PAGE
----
According to the National Oceanic and Atmospheric Association’s official declaration on Thursday, El Niño has officially arrived, with a 50-60 percent increased change of continuing its activity this summer.
NOAA’s report was issued after nearly a year of erroneous forecasts that the weather event would occur sometime over the last year’s course.
What is El Niño?
El Niño (translated into “little child, “baby,” or “Christ child” from Spanish) is the warm phase of a fluctuation in sea surface temperatures called El Niño-Southern Oscillation (ENSO) cycle. The ENSO cycle describes the annual variations in the atmosphere caused by the nearby sea surface temperatures that are unusually warm (El Niño) or cold (El Niña) for prolonged periods of time. El Niño conditions lately emerged in the central Equatorial Pacific region.
Such fluctuations in sea surface temperatures usually trigger out-of-the-ordinary events on both oceanic and ground levels, including heavy rains or drier than average weather conditions, tropical cyclones, hurricanes, and so on. Additionally, more and more studies show that El Niño conditions may boost global warming during the years they occur.
El Niño episode doesn’t normally last more than a year, with a few exceptions when it lasted a few years. Both El Niño and La Niña are rare events that happen only 1 to three times a decade, experts explain. They usually begin to build up strenght over the summer season, reach peak between December and April, and lose intensity between May and July. But this cycle doesn’t always follow the same pattern. What is for sure is that El Niño conditions take place more frequent than El Niña ones.
The most affected areas of the globe are those near the tropics, although the El Niño-related extreme weather events may reach even mid-latitudes. Peru is one of the most affected countries by the event, especially due to flooding. The first people to notice the recurring event were Peruvian fishermen who named the phenomenon El Niño (“Christ Child”) because it usually happened around Christmastime.
When they hear about El Niño, people usually think of a cohort of extreme weather events such as flooding and tornadoes because they recall the 1997-1998 El Niño. But not all El Niño years involve such catastrophic scenarios. Additionally, since it is a relatively predictable phenomenon, its outcomes are easier to anticipate and prevent.
Climate Change Altered El Niño’s course
In the US, NOAA is the only entity entitled to officially declare an El Niño year. Because it is the single official body specialized in surveying the oceanic and atmospheric temperatures, and weather conditions. NOAA also uses computer models to predict what events El Niño may trigger over the course of a year.
But last year, although it was the hottest year on the record with historic sea surface temperatures, NOAA researchers were puzzled to learn that El Niño failed to occur. This is the first month in a year that climate experts dare to officially declare El Niño’s debut.
Tony Barnston, an El Niño event expert from the International Research Institute for Climate and Society who contributed to the NOAA’s official statement, explained that El Niño’s unusual debut date is due to the slow pace at which it had built up its warmth in the Pacific over the last several months. It is highly unusual for El Niño to show up in early spring, rather than in mid-summer, Mr. Barnston, also said.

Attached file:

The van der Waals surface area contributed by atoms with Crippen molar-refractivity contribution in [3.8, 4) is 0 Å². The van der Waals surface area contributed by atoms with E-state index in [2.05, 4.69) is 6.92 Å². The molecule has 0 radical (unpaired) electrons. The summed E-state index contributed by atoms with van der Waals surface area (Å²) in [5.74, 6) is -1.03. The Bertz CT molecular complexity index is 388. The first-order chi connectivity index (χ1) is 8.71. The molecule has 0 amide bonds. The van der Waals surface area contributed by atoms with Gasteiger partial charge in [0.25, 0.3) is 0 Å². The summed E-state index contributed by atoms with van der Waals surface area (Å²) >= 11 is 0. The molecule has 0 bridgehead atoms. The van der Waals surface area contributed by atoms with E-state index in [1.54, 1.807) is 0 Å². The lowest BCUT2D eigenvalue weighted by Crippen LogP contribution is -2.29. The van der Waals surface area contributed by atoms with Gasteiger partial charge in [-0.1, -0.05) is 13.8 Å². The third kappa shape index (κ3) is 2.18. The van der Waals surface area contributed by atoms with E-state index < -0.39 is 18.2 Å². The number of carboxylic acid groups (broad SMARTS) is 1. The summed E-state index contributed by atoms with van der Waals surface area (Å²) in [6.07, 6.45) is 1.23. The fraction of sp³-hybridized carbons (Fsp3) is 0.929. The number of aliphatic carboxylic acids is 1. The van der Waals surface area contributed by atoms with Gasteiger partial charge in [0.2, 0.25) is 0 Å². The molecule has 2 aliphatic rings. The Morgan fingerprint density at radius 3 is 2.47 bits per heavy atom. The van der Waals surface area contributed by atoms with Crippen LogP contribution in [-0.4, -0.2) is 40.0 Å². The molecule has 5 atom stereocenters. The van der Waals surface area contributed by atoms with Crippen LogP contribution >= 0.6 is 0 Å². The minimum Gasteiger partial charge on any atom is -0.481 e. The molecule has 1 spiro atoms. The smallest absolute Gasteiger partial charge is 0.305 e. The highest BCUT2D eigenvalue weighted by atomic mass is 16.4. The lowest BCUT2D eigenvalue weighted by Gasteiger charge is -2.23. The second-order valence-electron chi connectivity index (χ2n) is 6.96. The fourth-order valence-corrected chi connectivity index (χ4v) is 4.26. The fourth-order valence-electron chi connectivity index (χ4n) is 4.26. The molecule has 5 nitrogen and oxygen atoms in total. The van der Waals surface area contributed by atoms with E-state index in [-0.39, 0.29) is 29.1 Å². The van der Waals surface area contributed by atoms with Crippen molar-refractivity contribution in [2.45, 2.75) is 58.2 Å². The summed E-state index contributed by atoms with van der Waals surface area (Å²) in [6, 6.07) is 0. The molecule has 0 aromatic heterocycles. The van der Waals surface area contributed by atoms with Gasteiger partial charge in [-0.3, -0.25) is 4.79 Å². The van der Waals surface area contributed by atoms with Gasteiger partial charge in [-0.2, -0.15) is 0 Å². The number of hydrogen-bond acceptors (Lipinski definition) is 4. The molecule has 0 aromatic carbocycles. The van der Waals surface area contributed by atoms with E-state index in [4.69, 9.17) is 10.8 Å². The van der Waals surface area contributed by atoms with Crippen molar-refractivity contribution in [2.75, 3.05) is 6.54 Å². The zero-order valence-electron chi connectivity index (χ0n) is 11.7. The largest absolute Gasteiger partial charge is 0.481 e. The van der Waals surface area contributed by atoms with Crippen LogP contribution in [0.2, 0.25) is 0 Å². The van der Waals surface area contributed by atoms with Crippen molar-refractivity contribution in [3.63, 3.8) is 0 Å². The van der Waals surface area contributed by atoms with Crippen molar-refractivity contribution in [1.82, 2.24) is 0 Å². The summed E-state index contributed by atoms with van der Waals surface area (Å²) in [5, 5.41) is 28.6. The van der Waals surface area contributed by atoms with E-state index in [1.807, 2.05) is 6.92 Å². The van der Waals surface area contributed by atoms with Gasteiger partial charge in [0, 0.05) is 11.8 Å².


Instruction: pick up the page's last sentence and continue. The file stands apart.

Steve Zebiak, who had successfully predicted the 1985 El Niño, said he had never seen such an awkward run-up of the event.
“There definitely are some questions here. Now we’re in a situation where I can’t think of a good analog for this entire past 12 months over many decades,”
Dr. Zebiak told reporters during a recent conference call.
He also argues that the change in the way El Niño emerges may be linked to climate change, which pushed El Niño closer to central Pacific, rather than leave it near Latin America. Dr. Zebiak also said that his team didn’t have all the necessary details on what that shift may imply, but further study was ongoing.
What about California?
However, the bad news is that this year’s El Niño is too weak to put an end to California drought, although climatologists had hoped that a wintry El Niño would result in more storms and rainfall in the coastal state.
NOAA researchers explained that the event took too much time to build up so it occurred too late to make a difference since the rainy season has only one more month to live. Californians are already concerned that they will soon experience the fourth year of one of the most extreme droughts in the sunny state.
And to top that, the amount of snow in the Sierra Nevada Mountains has only 0.9 inches of water content which is only 5 percent of what it should have been during this season, the California Department of Water Resources reported. Usually, the Sierra Nevada snow that melts could supply about 30 percent of California’s water supplies.
Also, DWR explained that for the drought to end California needs a “Miracle March” like the one in 1991, when the state was saved by more rainfall than normal. However, if the miracle fails to occur by April 1, the drought will continue.
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